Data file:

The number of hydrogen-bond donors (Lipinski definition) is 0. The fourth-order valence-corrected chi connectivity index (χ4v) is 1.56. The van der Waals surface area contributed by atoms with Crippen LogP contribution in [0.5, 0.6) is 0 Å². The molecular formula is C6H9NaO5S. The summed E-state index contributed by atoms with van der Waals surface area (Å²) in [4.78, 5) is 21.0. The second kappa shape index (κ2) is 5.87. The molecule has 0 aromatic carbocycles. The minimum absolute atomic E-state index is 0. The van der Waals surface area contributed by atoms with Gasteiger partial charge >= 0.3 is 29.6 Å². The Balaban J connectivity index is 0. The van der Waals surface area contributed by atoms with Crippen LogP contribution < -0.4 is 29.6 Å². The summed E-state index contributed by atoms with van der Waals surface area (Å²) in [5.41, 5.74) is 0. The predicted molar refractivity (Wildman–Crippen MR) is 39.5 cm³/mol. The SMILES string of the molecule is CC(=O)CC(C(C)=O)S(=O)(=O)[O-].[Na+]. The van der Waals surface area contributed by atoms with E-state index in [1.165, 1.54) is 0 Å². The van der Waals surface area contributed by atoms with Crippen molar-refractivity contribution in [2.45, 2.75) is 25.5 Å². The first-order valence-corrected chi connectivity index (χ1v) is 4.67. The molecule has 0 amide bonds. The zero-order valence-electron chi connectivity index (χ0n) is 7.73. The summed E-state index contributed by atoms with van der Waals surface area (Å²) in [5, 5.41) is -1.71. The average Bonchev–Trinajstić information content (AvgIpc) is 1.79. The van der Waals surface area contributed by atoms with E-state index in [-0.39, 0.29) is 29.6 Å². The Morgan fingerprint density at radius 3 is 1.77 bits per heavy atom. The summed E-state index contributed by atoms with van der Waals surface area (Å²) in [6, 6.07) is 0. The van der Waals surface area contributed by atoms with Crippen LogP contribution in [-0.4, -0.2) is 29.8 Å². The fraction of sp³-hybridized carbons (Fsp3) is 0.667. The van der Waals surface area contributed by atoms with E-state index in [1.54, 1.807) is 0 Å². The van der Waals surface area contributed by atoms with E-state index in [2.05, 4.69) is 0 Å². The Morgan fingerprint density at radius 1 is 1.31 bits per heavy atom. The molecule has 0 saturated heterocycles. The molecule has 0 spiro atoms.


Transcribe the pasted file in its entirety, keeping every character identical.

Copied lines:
The number of hydrogen-bond donors (Lipinski definition) is 0. The fourth-order valence-corrected chi connectivity index (χ4v) is 1.56. The van der Waals surface area contributed by atoms with Crippen LogP contribution in [0.5, 0.6) is 0 Å². The molecular formula is C6H9NaO5S. The summed E-state index contributed by atoms with van der Waals surface area (Å²) in [4.78, 5) is 21.0. The second kappa shape index (κ2) is 5.87. The molecule has 0 aromatic carbocycles. The minimum absolute atomic E-state index is 0. The van der Waals surface area contributed by atoms with Gasteiger partial charge >= 0.3 is 29.6 Å². The Balaban J connectivity index is 0. The van der Waals surface area contributed by atoms with Crippen LogP contribution < -0.4 is 29.6 Å². The summed E-state index contributed by atoms with van der Waals surface area (Å²) in [5.41, 5.74) is 0. The predicted molar refractivity (Wildman–Crippen MR) is 39.5 cm³/mol. The SMILES string of the molecule is CC(=O)CC(C(C)=O)S(=O)(=O)[O-].[Na+]. The van der Waals surface area contributed by atoms with E-state index in [1.165, 1.54) is 0 Å². The van der Waals surface area contributed by atoms with Crippen molar-refractivity contribution in [2.45, 2.75) is 25.5 Å². The first-order valence-corrected chi connectivity index (χ1v) is 4.67. The molecule has 0 amide bonds. The zero-order valence-electron chi connectivity index (χ0n) is 7.73. The summed E-state index contributed by atoms with van der Waals surface area (Å²) in [5, 5.41) is -1.71. The average Bonchev–Trinajstić information content (AvgIpc) is 1.79. The van der Waals surface area contributed by atoms with E-state index in [-0.39, 0.29) is 29.6 Å². The Morgan fingerprint density at radius 3 is 1.77 bits per heavy atom. The summed E-state index contributed by atoms with van der Waals surface area (Å²) in [6, 6.07) is 0. The van der Waals surface area contributed by atoms with Crippen LogP contribution in [-0.4, -0.2) is 29.8 Å². The fraction of sp³-hybridized carbons (Fsp3) is 0.667. The van der Waals surface area contributed by atoms with E-state index in [1.54, 1.807) is 0 Å². The van der Waals surface area contributed by atoms with E-state index in [2.05, 4.69) is 0 Å². The Morgan fingerprint density at radius 1 is 1.31 bits per heavy atom. The molecule has 0 saturated heterocycles. The molecule has 0 spiro atoms.